A flat and smooth floor also improves cooling by redirecting air towards the engine through a series of vents since the bottom of the engine bay is closed off. This is why driving oriented cars like the Mazda 3 has a sealed-off under chassis. Sure, it’s a pain to get access to but it’s ideal for improving aerodynamic stability.
A perfect example is the typical F1 car's under-chassis
Note also that removing a car’s bottom engine cover will increase NVH. The irregular shape of the bottom of the engine and components located below a car will, after all, provide a lot of rough surfaces.
Third, the exterior features including the door handle and the car's side mirrors should be rounded. While re-directing air towards the wheel-bays can increase drag, this feature is common among high-performance cars to help cool the brakes.
Note though that installing aero aftermarket kits may reduce drag, an incorrectly installed wing or a “too large” or “too ridiculous” aero kit will only serve to increase surface area thus increasing drag.
This brings us to consider more economical and practical everyday vehicles and why some of them might or might not be very aerodynamic.
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Crossovers, SUVs, and MPVs
Local crossover examples like the MG ZS, the Toyota Rav4, the Honda CR-V, the Toyota Avanza, and Innova are designed to be comfortable, large and spacious and are NOT in the least high-performance vehicles. These examples however still have a measure of aerodynamic design to them.
This is because even these more practical cars have undergone testing in wind-tunnels in order to produce a better drag coefficient not for added downforce and the like but for better fuel efficiency. Drag, after all, will cause cars to need more fuel to travel.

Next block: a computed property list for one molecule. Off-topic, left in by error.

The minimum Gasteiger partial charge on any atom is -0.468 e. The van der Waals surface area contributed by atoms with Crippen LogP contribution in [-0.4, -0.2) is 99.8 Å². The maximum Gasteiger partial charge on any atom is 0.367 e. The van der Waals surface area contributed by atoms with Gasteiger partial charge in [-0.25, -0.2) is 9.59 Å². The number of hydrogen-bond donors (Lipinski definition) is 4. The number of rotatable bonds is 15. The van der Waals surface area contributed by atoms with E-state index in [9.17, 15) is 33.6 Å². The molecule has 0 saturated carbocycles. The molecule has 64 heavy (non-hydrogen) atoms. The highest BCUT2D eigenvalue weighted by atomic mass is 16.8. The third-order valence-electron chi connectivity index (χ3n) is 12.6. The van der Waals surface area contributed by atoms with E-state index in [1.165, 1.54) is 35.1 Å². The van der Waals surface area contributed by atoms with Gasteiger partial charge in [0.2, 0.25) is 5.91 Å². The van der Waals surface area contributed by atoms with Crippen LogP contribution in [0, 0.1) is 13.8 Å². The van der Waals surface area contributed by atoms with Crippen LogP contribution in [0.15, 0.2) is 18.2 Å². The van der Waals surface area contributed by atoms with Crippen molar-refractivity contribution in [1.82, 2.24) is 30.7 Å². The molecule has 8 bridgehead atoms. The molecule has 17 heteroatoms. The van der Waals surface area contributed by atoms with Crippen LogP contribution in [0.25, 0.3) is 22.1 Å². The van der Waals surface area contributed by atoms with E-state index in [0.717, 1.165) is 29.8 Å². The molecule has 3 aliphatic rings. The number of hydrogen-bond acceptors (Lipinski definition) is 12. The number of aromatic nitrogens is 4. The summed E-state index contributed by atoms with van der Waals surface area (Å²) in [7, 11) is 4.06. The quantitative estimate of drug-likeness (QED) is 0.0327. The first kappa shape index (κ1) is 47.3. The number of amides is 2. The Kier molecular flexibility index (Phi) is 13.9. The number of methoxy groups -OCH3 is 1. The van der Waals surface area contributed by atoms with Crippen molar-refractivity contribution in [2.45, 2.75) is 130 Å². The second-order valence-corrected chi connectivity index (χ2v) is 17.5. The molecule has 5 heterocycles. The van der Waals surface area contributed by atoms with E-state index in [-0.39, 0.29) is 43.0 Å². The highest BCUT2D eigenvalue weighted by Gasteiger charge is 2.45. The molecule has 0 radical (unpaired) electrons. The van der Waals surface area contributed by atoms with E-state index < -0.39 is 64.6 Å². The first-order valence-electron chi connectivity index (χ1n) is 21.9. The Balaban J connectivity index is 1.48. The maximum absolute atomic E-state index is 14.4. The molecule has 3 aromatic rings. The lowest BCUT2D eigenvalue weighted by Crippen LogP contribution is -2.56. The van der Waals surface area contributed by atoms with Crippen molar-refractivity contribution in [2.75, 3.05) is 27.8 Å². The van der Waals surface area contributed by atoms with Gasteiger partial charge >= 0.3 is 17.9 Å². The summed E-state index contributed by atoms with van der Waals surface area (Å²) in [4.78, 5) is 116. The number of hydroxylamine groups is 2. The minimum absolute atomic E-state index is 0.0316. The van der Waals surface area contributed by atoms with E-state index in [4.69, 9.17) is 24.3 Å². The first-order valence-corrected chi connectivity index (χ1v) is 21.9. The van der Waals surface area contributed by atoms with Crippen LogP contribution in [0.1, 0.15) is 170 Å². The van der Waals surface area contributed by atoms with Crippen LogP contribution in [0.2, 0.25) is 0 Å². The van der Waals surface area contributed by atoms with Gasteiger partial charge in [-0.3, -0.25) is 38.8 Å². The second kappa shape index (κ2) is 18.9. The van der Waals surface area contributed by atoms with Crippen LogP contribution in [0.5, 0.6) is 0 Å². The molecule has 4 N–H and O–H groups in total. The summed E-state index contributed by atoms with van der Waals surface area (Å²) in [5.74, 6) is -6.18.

The Toyota Avanza is a functional MPV that also promises enhanced aerodynamics
Other cars, especially SUVs like the on-sale Jeep Wrangler Rubicon, the Suzuki Jimny, the Mercedes-Benz G-Wagon, and even the new 2020 Land Rover Defender, maintain boxy construction as a nod to their purpose -- crawling through rocks and mud.
The Hummer H2 is also of note due it’s the hilariously bad drag coefficient of 0.57 (insert laugh track here). It is, however, a respectable nod to the military-spec Hummer it was based on and the manufacturers didn’t exactly have speed and fuel efficiency in mind.
The Hummer H2 is a brick on wheels
So due to these examples mentioned above, one might argue that SUVs are not ideal for high speeds, but that isn’t simply the case.
Take, for example, the 2020 Jeep Grand Cherokee Trackhawk. It’s a midsize SUV that can make a face-melting 707 horsepower and 875 Nm of torque. It sits low to the ground and is smoother than those previous SUVs we’ve mentioned. So, it’s an actual aerodynamic SUV -- a trend that’s fast becoming popular among American car manufacturers.
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Ludicrous doesn't even begin to describe the Trackhawk
Aerodynamics and styling
Another significant factor involving aerodynamics is the look of the car. Simply put, it makes a car model look better.
That, however, is very subjective because once again, there are vehicles like the G-Wagon and the Suzuki Jimny which for many folks look just fine. For most cars, especially supercars, it’s the part of the vehicle that provides much of its identity.
But let’s face it, if we designed all cars to go as fast as it can with as little drag as possible then we’d be driving a rocket-shaped thing like the Thrust SSC. Sure, it can break the speed barrier but it’s by no means practical and it definitely isn’t that pretty.
Imagine casually breaking the sound barrier every time you go out for groceries
Aerodynamics: It’s crucial in modern cars
To finish, let us summarize why aerodynamics plays an important role in car design whether in a humble econobox or in a high-performance, flame-breathing supercar.
- For performance cars, it improves handling by reducing lift and increasing downforce
- Improves fuel efficiency by reducing drag
- Decreases drag and thus will improve acceleration and top speed for high-performance vehicles
If you want to expand your knowledge and cars further than knowing how to drive, then keep reading here on Philkotse.com.
Cesar G.B. Miguel